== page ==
SERVICES FOR CLEFT LIP AND PALATE CHILDREN INVESTIGATED IN UKZN STUDY

SERVICES FOR CLEFT LIP AND PALATE CHILDREN INVESTIGATED IN UKZN STUDY

A study which focused on young children with a cleft lip or palate has earned Ms Marlene Chetty of UKZN’s School of Health Sciences a Masters of Communication Pathology (Speech-Language Pathology) degree.

 

Her study - the first of its kind in KwaZulu-Natal - investigated speech-language therapy services for children with a cleft lip and/or palate from birth to three years within the province’s Health sector.

 

A cleft lip and palate is a gap which occurs when the lip or the roof of the mouth does not completely fuse together during the first trimester of fetal development. The lip and palate develop separately so it is possible for a child to have a cleft lip, a cleft palate or both. Children with an unrepaired cleft palate have a nasal quality to their speech as air escapes through the gap in the roof of the mouth and out the nose. These children may also have difficulty generating enough air pressure to produce certain sounds. After cleft lip repair, most children develop almost normal speech.

 

Services for children with cleft lip and/or palate, including speech-language therapy can begin prenatally and continue into adulthood. At the early intervention stage, these services include, but are not limited to, early surgical intervention, early orthodontic intervention, early audiological intervention as well as early speech-language assessment and therapy.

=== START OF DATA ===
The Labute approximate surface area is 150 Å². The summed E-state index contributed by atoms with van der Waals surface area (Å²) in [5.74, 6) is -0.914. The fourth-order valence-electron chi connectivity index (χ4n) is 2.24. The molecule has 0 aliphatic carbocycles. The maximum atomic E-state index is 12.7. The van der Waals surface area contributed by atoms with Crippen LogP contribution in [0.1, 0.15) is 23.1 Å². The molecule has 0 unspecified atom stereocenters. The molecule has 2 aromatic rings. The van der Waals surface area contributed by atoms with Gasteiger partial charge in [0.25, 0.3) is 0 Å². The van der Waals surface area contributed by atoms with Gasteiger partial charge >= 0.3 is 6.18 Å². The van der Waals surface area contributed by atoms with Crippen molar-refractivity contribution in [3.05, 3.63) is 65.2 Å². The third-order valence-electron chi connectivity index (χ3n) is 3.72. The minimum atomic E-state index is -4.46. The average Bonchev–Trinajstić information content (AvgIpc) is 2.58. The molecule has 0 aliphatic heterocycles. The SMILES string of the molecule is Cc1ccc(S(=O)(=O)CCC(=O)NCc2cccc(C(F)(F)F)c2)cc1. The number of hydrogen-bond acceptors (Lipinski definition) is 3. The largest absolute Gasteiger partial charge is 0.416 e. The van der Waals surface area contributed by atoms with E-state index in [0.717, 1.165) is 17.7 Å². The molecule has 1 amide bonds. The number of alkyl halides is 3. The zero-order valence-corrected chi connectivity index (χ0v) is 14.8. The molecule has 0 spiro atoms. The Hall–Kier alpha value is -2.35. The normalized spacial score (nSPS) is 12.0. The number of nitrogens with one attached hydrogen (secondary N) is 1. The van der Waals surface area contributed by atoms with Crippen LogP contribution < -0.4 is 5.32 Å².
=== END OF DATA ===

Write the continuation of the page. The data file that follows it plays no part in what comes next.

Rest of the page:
Chetty’s study consisted of a descriptive survey from 19 speech-language therapists from the public health sector and four from the private sector, to obtain an overview of speech-language therapy services for children with cleft lip and/or palate in the KwaZulu-Natal health sector.

 

Results indicated that most speech-language therapists were consulted within a few days of the birth of a child with a cleft lip and/or palate. This finding is consistent with international guidelines. Assessments included taking a case history, an oral peripheral examination, an observational feeding assessment and a speech-language assessment.

 

Audiological assessment and assessment of resonance were mentioned by a minority of participants. Chetty found this concerning as middle ear infection is a common occurrence in cleft palate, and resonance is a major concern. Feeding devices for cleft lip and/or palate children are not always available immediately and hence appear contradictory to the National Rehabilitation Policy which states that instant access to these devices sh
author email : francism@ukzn.ac.za